Atlas F1

Qualifying Differentials

Spain GP Edition

Kapow! It's differential time again. Skip the next paragraph if you are a regular visitor.

As mentioned in the first edition of Atlas F1 Qualifying Differentials, we are going to keep an eye on the battle between teammates throughout the season by race and overall averages. The measurement is simple. We compare the intra-team difference in seconds on Saturday. Some may say compensation must be given in the favoritism between the number one and two seats within the team. We, on the other hand, do not grant that pardon. For better or worse, our analyses will be on the perfect world of egalitarian status in intra-team rivalry.

So, here we go. The season is unfolding and the differentials are rolling in. Let's see which drivers deserve bragging rights for the next three weeks.


  1. Panis. Six for six and top of the leader-board. Olivier has been a differential notable in each issue and is on track in becoming the 1997 Formula One Qualifying Differential World Champion. An interesting note, however, was that Nakano discontinued the over-one-second-reaming by sixty-four thousandths of a second in Spain. In the last issue, we wondered how long the over one second trend by Olivier would last. Regardless of the (non)achievement, you wonder just how deep Shinji's pockets really are... or should I say... his girlfriend's father: Mr. Mugen's.

  2. Barrichello. Danish Domination Part 6. In all fairness, Jan has been performing a bit better as of late with "improved" differentials in San Marino, Spain and even his first go at Monaco compared to the dreadful start of the season (+1.548 AUS, +1.514 BRA and +2.093 ARG). At the end of the day, however, get ready for Danish Domination Part 7 in the next issue.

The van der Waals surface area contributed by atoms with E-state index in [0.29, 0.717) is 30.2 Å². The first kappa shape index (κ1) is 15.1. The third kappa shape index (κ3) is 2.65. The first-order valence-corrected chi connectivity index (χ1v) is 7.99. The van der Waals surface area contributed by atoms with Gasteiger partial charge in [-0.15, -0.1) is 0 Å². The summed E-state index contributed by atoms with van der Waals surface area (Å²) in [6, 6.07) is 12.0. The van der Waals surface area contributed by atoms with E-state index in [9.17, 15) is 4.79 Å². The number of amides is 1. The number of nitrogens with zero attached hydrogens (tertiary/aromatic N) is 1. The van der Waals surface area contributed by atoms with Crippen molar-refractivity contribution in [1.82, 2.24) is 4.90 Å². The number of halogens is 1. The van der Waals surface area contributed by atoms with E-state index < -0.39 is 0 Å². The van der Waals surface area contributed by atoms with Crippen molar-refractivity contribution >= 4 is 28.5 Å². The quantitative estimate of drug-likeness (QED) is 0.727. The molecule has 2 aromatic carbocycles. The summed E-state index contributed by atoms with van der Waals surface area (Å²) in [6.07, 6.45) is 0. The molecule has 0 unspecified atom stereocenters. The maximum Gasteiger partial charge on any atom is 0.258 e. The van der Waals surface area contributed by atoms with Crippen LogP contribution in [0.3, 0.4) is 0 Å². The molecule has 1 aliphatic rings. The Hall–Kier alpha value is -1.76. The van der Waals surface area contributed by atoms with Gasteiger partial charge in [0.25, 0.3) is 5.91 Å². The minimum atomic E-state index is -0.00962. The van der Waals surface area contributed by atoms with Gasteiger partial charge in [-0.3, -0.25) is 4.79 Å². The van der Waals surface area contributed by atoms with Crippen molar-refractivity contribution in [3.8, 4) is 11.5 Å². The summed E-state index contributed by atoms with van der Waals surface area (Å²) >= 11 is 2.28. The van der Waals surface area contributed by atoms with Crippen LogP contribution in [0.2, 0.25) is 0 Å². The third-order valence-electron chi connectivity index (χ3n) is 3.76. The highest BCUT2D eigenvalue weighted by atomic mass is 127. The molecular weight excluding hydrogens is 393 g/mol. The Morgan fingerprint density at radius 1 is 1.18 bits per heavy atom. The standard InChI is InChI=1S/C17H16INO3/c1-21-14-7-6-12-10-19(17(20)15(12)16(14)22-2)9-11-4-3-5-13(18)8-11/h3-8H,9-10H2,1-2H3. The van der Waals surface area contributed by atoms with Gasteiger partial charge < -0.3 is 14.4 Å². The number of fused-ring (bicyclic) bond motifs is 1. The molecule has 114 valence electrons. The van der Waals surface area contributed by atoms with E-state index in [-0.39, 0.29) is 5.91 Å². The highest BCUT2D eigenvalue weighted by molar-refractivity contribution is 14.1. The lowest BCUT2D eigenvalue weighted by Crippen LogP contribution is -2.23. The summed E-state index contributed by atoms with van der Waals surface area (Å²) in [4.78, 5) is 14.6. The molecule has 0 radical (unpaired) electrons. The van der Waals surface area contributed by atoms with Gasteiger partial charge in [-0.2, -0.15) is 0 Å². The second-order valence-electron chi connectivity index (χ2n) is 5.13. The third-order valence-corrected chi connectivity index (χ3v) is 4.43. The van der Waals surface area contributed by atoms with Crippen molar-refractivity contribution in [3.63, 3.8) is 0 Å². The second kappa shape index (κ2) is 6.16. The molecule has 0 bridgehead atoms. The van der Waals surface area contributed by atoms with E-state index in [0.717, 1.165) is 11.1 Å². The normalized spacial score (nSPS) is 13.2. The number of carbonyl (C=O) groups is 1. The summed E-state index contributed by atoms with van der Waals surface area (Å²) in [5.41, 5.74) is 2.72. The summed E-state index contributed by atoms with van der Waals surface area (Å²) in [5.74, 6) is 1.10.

3. Herbert. As stated above, we do not give any favoritism between the number one and two seats. Complain about that fact, and you'll be test driving Ferraris from now on. Hmmm. Anyway, it doesn't matter who's in the second seat; Herbert will dominate them. Member of the 6 for 6 club so far, Herbert looks to continue the trend in Canada.

  4. Hill. Damon probably hates rush-hour. All those inferior drivers in all those cars. Its a safe bet that sitting next to him in traffic is a stressful experience -- not to mention for the poor bloke with the 1987 Vauxhall Astra in front of him. If the 1996 Formula One World Champion has a clear road in front of him, he performs well. Hence, 6-0 in 1997 Qualifying Differentials with a 0.913 average. Bang.

  5. Schumacher. Michael is the only other driver from the above mentioned that is also six for six this year. Although his gap isn't as large as Panis' or Barrichello's, the fact that Eddie Irvine sits next to him in the garage does, arguably, have some extra merit. Michael may rise a few spots by the end of the year due to his consistency. His deviations from average are comparably low. With the exception of Herbet who has a standard deviation of 0.310, Michael's standard deviation of 0.393 is the best of the top 5 in 1997 Qualifying Differentials.

Spain Differentials
Spain Differentials

1997 Differentials
on average through Spain
Average Differentials through Spain


The raw data are copyright © 1997 Fédération Internationale de l'Automobile (8 place de la Concorde, Paris 75008 France). These compilations are copyright © 1997 Atlas F1. Reproduction in any form of these compilations is forbidden without the express permission of Atlas F1 or Atlas WWW.

The data are subject to revision. Atlas F1 will not be held responsible for any errors or omissions.

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